Here’s why Michigan orchards are leaving apples on trees

ALPINE TOWNSHIP, Mich. (WOOD) — People in Michigan may notice more apples left on trees this year. That’s because orchards say it does not make economic sense to harvest all the fruit.

Schweitzer Orchards, located near Sparta, left rows of apples on its trees.

Operations Manager Nick Schweitzer said they try to harvest as much as possible, but because of this year’s strong supply coupled with higher labor costs, it makes more financial sense not to harvest every piece of fruit.

“Anything that was below a certain size, we had to leave on the tree, because there probably wasn’t a market for it,” Schweitzer said. “And so, we don’t want to incur those costs to have to try and store it or dump it later on.”

  • here’s why michigan orchards are leaving apples on trees

    Apples remain on the trees at Schweitzer Orchards in Alpine Township on Nov. 29, 2023.

  • here’s why michigan orchards are leaving apples on trees

    Apples remain on the trees at Schweitzer Orchards in Alpine Township on Nov. 29, 2023.

  • here’s why michigan orchards are leaving apples on trees

    Apples remain on the trees at Schweitzer Orchards in Alpine Township on Nov. 29, 2023.

  • here’s why michigan orchards are leaving apples on trees

    Apples remain on the trees at Schweitzer Orchards in Alpine Township on Nov. 29, 2023.

  • here’s why michigan orchards are leaving apples on trees

    Apples remain on the trees at Schweitzer Orchards in Alpine Township on Nov. 29, 2023.

  • here’s why michigan orchards are leaving apples on trees

    Apples remain on the trees at Schweitzer Orchards in Alpine Township on Nov. 29, 2023.

  • here’s why michigan orchards are leaving apples on trees

    Apples remain on the trees at Schweitzer Orchards in Alpine Township on Nov. 29, 2023.

A strong crop means there are plenty of apples in storage this year. With a limited amount of space, the most profitable get priority.

“This year, there was a really good crop overall throughout Michigan,” Schweitzer said. “And we had to be very picky in terms of what we were actually picking off the trees because there is certain specs that we have to meet for customers like grocers, size requirements, color requirements, quality.”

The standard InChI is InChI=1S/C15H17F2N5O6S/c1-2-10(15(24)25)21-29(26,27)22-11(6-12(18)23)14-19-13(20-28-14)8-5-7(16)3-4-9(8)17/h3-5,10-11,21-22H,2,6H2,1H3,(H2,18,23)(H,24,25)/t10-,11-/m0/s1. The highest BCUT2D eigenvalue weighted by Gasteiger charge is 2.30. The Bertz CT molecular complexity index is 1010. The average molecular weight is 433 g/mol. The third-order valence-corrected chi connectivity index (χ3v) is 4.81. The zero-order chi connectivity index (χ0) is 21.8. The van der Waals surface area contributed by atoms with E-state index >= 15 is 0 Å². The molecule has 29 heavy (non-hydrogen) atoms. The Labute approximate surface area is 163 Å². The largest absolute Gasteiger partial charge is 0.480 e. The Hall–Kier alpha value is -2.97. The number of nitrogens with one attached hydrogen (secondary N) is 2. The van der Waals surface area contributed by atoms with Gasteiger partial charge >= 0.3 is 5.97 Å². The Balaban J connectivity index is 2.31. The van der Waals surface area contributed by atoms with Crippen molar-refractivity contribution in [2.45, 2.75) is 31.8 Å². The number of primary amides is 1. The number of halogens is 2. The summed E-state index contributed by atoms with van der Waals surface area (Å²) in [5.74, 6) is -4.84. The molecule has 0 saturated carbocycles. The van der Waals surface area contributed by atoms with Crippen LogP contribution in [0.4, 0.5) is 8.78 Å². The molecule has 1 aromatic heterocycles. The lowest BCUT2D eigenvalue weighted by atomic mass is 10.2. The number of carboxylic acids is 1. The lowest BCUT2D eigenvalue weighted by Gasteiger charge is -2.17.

The orchard said in addition to the economic challenges of harvesting these apples, the cold weather is a challenge.

“When you get temperatures that drop into the mid-20s, then you have that frost-thaw period. With fruit, it ruptures the cells within the apple, and it really makes for a poor eating experience. So, we couldn’t harvest them for fresh,” Schweitzer said. “And there’s no market really for extra processing this year, so it’s not worth harvesting anything that’s still out on the trees.”

USDA to purchase $100M in Michigan apples

Katie Vargas, with Joe Rasch Orchards in Alpine Township, Michigan, is a board member with USApple.

She said for the first time, her family farm near Sparta did not harvest 10% to 15% of its crop. The biggest factor is labor costs, which have gone up about 40% over the past five years, she said.

“Part of that is a wage that is set by the Department of Labor. This year, it was $17.34,” Vargas said. “And so, on the other end of that, we also don’t set our prices for our product.”

As for the apples still on the tree, they will serve a purpose.

“The fruit will start to decay and eventually drop off the tree around the root zone. And that will decay and those nutrients will remain in the ground,” Vargas said.

According to Michigan State University, apples are the largest fruit crop in Michigan, with over 900 million pounds produced each year. It is the third-largest apple-producing state, surpassed only by Washington and New York, respectively, according to the U.S. Department of Agriculture.

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